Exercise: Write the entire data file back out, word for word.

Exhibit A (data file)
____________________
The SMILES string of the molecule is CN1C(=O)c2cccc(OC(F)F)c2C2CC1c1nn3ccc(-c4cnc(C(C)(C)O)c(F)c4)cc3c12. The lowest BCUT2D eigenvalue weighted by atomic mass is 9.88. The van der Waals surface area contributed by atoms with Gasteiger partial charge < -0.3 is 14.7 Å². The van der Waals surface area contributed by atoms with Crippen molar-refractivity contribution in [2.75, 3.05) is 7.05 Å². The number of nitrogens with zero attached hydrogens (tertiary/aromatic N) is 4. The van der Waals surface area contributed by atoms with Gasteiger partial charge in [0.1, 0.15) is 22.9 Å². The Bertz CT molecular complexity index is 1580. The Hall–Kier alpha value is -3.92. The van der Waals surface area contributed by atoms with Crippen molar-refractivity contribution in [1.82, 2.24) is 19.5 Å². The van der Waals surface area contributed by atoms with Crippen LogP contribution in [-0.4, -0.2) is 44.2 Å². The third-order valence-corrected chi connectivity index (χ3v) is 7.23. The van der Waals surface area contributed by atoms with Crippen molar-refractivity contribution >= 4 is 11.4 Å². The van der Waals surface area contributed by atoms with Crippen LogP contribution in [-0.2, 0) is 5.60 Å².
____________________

The SMILES string of the molecule is CN1C(=O)c2cccc(OC(F)F)c2C2CC1c1nn3ccc(-c4cnc(C(C)(C)O)c(F)c4)cc3c12. The lowest BCUT2D eigenvalue weighted by atomic mass is 9.88. The van der Waals surface area contributed by atoms with Gasteiger partial charge < -0.3 is 14.7 Å². The van der Waals surface area contributed by atoms with Crippen molar-refractivity contribution in [2.75, 3.05) is 7.05 Å². The number of nitrogens with zero attached hydrogens (tertiary/aromatic N) is 4. The van der Waals surface area contributed by atoms with Gasteiger partial charge in [0.1, 0.15) is 22.9 Å². The Bertz CT molecular complexity index is 1580. The Hall–Kier alpha value is -3.92. The van der Waals surface area contributed by atoms with Crippen molar-refractivity contribution in [1.82, 2.24) is 19.5 Å². The van der Waals surface area contributed by atoms with Crippen LogP contribution in [-0.4, -0.2) is 44.2 Å². The third-order valence-corrected chi connectivity index (χ3v) is 7.23. The van der Waals surface area contributed by atoms with Crippen molar-refractivity contribution >= 4 is 11.4 Å². The van der Waals surface area contributed by atoms with Crippen LogP contribution in [-0.2, 0) is 5.60 Å².